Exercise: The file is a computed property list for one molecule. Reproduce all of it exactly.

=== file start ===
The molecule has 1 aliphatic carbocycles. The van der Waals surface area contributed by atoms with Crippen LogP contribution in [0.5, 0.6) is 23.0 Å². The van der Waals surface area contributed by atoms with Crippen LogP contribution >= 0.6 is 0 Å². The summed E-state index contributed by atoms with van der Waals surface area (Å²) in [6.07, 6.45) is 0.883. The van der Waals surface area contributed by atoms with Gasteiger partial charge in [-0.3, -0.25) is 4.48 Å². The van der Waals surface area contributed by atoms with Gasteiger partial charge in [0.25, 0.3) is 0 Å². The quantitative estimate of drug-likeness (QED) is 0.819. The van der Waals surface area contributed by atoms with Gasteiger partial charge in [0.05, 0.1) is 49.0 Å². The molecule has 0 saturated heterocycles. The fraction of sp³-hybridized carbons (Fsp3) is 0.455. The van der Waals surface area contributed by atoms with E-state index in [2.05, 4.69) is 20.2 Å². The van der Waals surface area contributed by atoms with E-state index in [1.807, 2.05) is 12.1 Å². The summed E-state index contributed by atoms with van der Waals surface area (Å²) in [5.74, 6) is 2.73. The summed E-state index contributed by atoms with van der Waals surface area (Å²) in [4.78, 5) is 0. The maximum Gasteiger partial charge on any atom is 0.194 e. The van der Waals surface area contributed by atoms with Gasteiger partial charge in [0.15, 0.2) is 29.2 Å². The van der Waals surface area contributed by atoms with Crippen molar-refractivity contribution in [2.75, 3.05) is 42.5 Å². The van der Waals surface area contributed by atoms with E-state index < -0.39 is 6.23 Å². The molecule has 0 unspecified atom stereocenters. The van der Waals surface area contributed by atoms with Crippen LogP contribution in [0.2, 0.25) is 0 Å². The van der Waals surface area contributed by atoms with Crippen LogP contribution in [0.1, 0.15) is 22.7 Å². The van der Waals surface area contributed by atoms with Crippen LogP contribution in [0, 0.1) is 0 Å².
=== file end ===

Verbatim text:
The molecule has 1 aliphatic carbocycles. The van der Waals surface area contributed by atoms with Crippen LogP contribution in [0.5, 0.6) is 23.0 Å². The van der Waals surface area contributed by atoms with Crippen LogP contribution >= 0.6 is 0 Å². The summed E-state index contributed by atoms with van der Waals surface area (Å²) in [6.07, 6.45) is 0.883. The van der Waals surface area contributed by atoms with Gasteiger partial charge in [-0.3, -0.25) is 4.48 Å². The van der Waals surface area contributed by atoms with Gasteiger partial charge in [0.25, 0.3) is 0 Å². The quantitative estimate of drug-likeness (QED) is 0.819. The van der Waals surface area contributed by atoms with Gasteiger partial charge in [0.05, 0.1) is 49.0 Å². The molecule has 0 saturated heterocycles. The fraction of sp³-hybridized carbons (Fsp3) is 0.455. The van der Waals surface area contributed by atoms with E-state index in [2.05, 4.69) is 20.2 Å². The van der Waals surface area contributed by atoms with E-state index in [1.807, 2.05) is 12.1 Å². The summed E-state index contributed by atoms with van der Waals surface area (Å²) in [5.74, 6) is 2.73. The summed E-state index contributed by atoms with van der Waals surface area (Å²) in [4.78, 5) is 0. The maximum Gasteiger partial charge on any atom is 0.194 e. The van der Waals surface area contributed by atoms with Gasteiger partial charge in [0.15, 0.2) is 29.2 Å². The van der Waals surface area contributed by atoms with Crippen molar-refractivity contribution in [2.75, 3.05) is 42.5 Å². The van der Waals surface area contributed by atoms with E-state index < -0.39 is 6.23 Å². The molecule has 0 unspecified atom stereocenters. The van der Waals surface area contributed by atoms with Crippen LogP contribution in [0.2, 0.25) is 0 Å². The van der Waals surface area contributed by atoms with Crippen LogP contribution in [0.1, 0.15) is 22.7 Å². The van der Waals surface area contributed by atoms with Crippen LogP contribution in [0, 0.1) is 0 Å².